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Here Come the Zoo

4.8 out of 5 stars 34 customer reviews

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Product Details

  • Audio CD (March 5 2002)
  • Number of Discs: 1
  • Label: Universal Music Canada
  • ASIN: B00005Y1T4
  • Other Editions: Audio CD  |  MP3 Download
  • Average Customer Review: 4.8 out of 5 stars 34 customer reviews
  • Amazon Bestsellers Rank: #57,078 in Music (See Top 100 in Music)
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1. Hands On The Bible
2. Half-Life
3. Son Of 'Cha!'
4. 5th Ave. Crazy
5. (Baby Wants To) Take Me
6. Rock & Roll Professionals
7. Keep Your Girlfriend
8. Creature Comforted
9. Bryn-Mawr Stomp
10. What Would You Have Me Do?

Product Description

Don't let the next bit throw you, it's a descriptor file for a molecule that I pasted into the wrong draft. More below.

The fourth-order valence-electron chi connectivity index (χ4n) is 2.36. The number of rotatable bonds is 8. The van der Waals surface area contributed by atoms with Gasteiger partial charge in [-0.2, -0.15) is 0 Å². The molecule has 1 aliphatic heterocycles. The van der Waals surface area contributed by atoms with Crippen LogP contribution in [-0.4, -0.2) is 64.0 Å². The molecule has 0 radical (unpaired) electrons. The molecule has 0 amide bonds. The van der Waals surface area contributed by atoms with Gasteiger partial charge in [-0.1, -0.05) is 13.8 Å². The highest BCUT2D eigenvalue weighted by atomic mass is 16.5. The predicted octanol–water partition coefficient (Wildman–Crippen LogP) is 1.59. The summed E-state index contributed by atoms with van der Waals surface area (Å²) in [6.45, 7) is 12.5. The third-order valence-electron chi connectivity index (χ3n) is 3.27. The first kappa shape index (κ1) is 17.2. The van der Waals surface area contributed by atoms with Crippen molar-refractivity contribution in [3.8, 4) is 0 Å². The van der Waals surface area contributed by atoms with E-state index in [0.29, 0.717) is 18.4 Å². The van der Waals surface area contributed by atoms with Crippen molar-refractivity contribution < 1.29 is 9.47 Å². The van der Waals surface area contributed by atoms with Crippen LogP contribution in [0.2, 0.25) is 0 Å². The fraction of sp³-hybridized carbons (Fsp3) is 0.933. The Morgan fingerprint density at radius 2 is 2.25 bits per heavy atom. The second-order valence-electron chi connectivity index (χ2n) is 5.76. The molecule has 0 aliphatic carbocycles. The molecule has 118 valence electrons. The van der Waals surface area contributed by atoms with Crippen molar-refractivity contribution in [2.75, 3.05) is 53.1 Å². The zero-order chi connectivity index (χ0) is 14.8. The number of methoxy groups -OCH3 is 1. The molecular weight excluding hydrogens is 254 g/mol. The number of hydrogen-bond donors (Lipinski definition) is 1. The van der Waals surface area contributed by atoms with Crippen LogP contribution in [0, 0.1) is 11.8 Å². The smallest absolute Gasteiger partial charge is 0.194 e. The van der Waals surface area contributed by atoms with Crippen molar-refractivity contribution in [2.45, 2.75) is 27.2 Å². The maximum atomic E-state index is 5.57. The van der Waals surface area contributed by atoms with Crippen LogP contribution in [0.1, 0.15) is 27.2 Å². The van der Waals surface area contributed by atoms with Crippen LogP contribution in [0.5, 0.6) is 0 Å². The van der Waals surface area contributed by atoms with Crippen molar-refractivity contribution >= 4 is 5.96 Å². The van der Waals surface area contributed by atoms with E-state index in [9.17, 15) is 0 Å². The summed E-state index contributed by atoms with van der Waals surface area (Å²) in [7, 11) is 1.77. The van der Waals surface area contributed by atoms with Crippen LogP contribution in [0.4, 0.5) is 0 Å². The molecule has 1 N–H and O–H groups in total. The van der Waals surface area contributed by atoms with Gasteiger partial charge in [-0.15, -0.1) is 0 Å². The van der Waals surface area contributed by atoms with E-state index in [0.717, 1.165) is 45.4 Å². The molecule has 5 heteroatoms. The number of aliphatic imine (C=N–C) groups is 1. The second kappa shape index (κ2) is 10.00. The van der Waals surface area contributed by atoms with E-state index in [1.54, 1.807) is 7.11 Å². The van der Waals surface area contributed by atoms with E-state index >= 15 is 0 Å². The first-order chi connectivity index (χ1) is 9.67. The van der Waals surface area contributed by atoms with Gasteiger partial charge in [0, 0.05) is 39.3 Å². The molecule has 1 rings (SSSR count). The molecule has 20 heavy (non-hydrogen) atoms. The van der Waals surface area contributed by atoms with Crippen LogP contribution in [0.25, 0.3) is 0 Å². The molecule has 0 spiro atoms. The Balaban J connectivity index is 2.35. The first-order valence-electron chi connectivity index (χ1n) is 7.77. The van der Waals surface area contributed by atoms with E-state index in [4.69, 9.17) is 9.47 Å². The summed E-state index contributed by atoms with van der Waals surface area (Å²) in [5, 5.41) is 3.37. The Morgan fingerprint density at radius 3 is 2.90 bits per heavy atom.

Local H first struck during the post-grunge tide of the mid-'90s, and critics often boxed the band's early albums in with the sea of other Nirvana-worshipping artists. With Here Comes the Zoo, though, the Illinois duo sounds less like some wannabe Northwest outfit and more akin to Southern California stoner rock, with a classic rock kick. The psychedelic, sludgy riffs, thudding bass lines, and pressing heaviness to songs like "(Baby) Wants to Tame Me," "Half-Life," "What Would You Have Me Do?" and "Rock 'n' Roll Professionals" (featuring Josh Homme of Queens of the Stone Age), make Local H sound like a poppier version of bands like QOTSA, Fu Manchu, and Nebula. The harder metal edge and spacy instrumental passages work well on the album, but the band still seem to be struggling between taking the leap of faith to join their more experimental stoner-rock contemporaries and playing less interesting, radio-ready hard-rock songs (like "Hands on the Bible" and "Keep Your Girlfriend"). Hopefully Local H will side with the former, as the album's tripped-out, feedback-heavy ending shows these boys do have some Pink Floyd influences after all, and it'd be a shame to let them go to waste. --Jennifer Maerz

Customer Reviews

4.8 out of 5 stars
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Top Customer Reviews

Format: Audio CD